los-angeles

Julius Shulman

Craig Krull Gallery

In the crystalline Modernist fantasy that is Julius Shulman’s Los Angeles, all is gleaming right angles or burnished curves. Presenting an architectural portrait of rigorous purity and refined order, with form obediently following function, Shulman’s photographs of commercial buildings and houses from the ’30s, ’40s, and ’50s are high-Modernist foils to Jean Baudrillard’s phantasmagoric vision of Los Angeles. In Shulman’s Los Angeles, the limpid, bright atmosphere reveals serene domestic spaces and chimerical vistas of an untroubled urban expanse.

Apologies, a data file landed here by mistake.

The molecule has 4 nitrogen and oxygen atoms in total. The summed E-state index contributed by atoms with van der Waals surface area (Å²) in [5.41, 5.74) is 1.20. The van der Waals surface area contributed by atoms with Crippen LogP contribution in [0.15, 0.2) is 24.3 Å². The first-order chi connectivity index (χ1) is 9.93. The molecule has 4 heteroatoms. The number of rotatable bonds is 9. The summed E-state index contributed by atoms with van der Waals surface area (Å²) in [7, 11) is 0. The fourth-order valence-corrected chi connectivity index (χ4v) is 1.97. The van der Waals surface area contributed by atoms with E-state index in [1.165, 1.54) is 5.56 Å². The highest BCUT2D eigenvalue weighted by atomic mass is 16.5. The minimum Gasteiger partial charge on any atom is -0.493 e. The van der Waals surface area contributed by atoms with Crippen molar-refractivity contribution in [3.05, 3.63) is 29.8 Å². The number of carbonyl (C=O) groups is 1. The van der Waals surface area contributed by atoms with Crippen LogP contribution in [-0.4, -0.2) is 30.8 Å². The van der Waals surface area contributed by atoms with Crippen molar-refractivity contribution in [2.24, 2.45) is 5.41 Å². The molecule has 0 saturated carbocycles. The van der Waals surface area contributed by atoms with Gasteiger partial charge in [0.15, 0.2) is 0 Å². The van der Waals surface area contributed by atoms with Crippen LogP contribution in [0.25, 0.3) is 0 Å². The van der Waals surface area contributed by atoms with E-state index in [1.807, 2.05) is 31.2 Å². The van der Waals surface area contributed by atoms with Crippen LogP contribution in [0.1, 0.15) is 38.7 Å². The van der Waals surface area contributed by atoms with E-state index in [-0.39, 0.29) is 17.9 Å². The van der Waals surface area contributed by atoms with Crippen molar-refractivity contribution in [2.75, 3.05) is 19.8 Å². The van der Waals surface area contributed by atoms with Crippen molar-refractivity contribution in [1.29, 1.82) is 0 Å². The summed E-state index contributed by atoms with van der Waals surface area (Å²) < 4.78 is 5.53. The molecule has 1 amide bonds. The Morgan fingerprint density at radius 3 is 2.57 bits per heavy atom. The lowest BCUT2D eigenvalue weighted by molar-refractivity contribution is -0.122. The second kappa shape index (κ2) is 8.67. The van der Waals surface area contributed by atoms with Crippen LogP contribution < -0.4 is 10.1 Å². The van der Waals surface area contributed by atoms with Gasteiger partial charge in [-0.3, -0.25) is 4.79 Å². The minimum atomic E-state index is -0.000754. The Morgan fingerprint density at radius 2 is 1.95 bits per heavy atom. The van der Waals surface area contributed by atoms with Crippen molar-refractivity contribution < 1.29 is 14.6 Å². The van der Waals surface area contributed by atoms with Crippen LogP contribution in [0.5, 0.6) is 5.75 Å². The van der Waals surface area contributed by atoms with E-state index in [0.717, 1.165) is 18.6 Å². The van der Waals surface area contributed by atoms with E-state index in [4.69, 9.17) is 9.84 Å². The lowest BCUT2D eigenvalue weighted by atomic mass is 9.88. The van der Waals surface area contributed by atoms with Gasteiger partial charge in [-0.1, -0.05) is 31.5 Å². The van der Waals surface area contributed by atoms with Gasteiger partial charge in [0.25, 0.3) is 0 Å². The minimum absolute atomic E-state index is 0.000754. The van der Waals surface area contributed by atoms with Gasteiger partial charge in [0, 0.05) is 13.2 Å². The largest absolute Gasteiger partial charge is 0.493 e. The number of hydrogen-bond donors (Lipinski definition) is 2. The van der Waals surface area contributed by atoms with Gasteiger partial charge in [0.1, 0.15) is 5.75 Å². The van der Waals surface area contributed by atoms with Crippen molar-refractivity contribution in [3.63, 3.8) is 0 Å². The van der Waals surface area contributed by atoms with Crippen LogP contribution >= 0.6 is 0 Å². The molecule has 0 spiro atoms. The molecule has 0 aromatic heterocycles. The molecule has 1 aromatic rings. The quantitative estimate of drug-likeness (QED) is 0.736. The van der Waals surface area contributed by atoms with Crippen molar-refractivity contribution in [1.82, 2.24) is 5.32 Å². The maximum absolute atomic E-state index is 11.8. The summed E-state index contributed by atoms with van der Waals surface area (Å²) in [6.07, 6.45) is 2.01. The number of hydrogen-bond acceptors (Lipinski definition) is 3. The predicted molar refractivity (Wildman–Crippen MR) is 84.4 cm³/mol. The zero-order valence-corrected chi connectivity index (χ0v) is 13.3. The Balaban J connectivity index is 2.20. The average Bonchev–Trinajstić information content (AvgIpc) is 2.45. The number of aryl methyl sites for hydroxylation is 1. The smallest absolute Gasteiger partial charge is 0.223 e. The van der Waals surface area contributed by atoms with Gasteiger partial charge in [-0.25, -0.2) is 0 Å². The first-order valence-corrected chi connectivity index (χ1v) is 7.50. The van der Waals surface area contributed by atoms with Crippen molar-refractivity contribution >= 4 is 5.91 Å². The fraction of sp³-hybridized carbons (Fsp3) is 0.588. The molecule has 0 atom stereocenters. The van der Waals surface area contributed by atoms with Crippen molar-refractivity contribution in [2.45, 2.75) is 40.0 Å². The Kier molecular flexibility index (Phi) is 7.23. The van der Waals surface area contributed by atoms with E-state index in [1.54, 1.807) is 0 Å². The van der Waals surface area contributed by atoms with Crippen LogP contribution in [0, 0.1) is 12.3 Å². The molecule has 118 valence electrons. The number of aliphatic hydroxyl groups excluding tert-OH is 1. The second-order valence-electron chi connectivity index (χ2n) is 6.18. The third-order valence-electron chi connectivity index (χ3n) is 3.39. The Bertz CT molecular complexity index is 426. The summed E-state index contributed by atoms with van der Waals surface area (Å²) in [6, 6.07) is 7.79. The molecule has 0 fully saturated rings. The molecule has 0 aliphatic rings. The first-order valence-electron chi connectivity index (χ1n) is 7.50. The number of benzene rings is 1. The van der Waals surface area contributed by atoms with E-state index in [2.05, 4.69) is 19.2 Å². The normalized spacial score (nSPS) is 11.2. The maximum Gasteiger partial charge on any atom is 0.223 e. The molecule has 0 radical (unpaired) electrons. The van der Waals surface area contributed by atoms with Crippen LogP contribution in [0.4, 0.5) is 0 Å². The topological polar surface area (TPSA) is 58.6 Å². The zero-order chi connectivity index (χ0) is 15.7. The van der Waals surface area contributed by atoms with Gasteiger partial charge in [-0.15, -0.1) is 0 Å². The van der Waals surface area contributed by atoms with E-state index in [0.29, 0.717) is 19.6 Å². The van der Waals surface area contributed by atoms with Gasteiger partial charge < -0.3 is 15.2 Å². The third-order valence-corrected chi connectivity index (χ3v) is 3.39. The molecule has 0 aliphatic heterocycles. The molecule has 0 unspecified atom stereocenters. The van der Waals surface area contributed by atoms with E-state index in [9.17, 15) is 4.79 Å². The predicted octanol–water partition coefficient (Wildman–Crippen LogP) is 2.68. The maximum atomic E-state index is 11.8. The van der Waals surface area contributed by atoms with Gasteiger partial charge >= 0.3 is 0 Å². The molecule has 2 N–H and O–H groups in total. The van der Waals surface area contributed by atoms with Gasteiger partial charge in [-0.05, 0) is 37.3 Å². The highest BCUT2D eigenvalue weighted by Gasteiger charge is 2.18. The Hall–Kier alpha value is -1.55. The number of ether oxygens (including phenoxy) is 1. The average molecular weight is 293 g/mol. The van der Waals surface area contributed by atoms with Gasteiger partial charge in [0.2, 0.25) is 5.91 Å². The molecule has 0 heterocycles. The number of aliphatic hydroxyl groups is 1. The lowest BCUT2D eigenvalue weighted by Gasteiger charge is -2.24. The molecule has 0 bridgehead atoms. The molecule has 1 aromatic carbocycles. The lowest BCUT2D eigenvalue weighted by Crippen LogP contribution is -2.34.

Shulman, who has been taking photographs professionally since the ’30s, is one of the better known architectural photographers, a man whom Modernist architects such as Richard Neutra adored for his ability to subordinate any decorative or narrative impulse of his own to the dramatic, self-involved technics of their glass and steel structures. With

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